Player Profiling: Reporting
One of the things AFL clubs find most beneficial about Smartabase when profiling their players is its ability to deliver similar information in different formats depending on the audience. For example, a sports scientist might want to see every aspect of a player’s testing data, while the head coach just wants a high-level summary. The same report can be configured in an almost unlimited number of ways to present pertinent information to the right person at the right time in a dashboard. When necessary, a point can be made via text rather than numerically to simplify takeaways for high-level stakeholders, such as writing “improved,” “stable,” or “declined” testing metrics instead of showing scores that they might not understand (all terms are user customizable). As well as looking at player profiles digitally in Smartabase, staff can print a hard copy or generate a PDF version.
Displaying information in a week-by-week and game-by-game format allows each player to monitor how they’re doing over the course of the AFL season via the Smartabase mobile app. They can also be presented with visual aids, such as a pop-up card that shows athlete and coach comments on the most recent game, or any other information that could provide greater context for a rating. A radar graph is another way to visualize data, such as game day stats in each major category, so that players can see how they compare to their teammates and other players in their position. This can lead to greater engagement and provide another source of motivation for players to keep working hard as the AFL season goes on.
Player Profiling: Action
Player profiling enables the HP analytics team to keep an eye out for any significant changes in player data that might be cause for concern. They can then present this to the coaching and performance staff so they can intervene if needed by changing a training plan, altering the number of minutes played in the next match, and so on. Individual player profiles also provide coaches with real-time training availability that simplifies planning group sessions and lets them know who’s medically eligible for the next game to speed team selection. In addition to aiding day-to-day player management, dynamic profiling can also be useful to enhance periodic player-coach interactions and strategizing.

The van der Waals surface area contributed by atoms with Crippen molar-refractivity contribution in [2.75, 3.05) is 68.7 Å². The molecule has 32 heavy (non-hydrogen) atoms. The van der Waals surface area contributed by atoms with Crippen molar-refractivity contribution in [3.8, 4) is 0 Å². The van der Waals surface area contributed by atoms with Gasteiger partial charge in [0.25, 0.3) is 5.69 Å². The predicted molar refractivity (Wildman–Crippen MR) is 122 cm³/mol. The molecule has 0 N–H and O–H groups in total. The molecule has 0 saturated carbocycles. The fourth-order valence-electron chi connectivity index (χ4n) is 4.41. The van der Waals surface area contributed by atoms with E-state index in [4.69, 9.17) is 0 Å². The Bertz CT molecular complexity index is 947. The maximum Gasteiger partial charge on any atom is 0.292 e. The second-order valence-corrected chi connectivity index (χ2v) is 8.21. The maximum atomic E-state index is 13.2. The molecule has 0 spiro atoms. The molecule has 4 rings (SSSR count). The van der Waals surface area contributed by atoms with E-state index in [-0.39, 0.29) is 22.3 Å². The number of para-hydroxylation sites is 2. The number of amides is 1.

AFL clubs typically conduct scheduled reviews with each squad member, whether these are monthly meetings or take place before, during, and after the season. Coaches can use the player profile in Smartabase to form the bedrock of these conversations and provide key data points for a personalized development plan that they work through with every athlete (including not only the first team, but also young talent in a club’s junior teams to develop a better pipeline). These reviews could include qualitative information too, such as comments on progress from head and assistant coaches and the player themselves. This allows for collaborative goal setting, objective assessment of progress toward current individual and team targets, and identifying opportunities to build on existing skillsets and acquire new ones. With historical as well as current data at their fingertips in Smartabase, staff can also see exactly how recent performances compare to previous ones, so they can more objectively assess the entire squad and identify players who deserve a bigger role.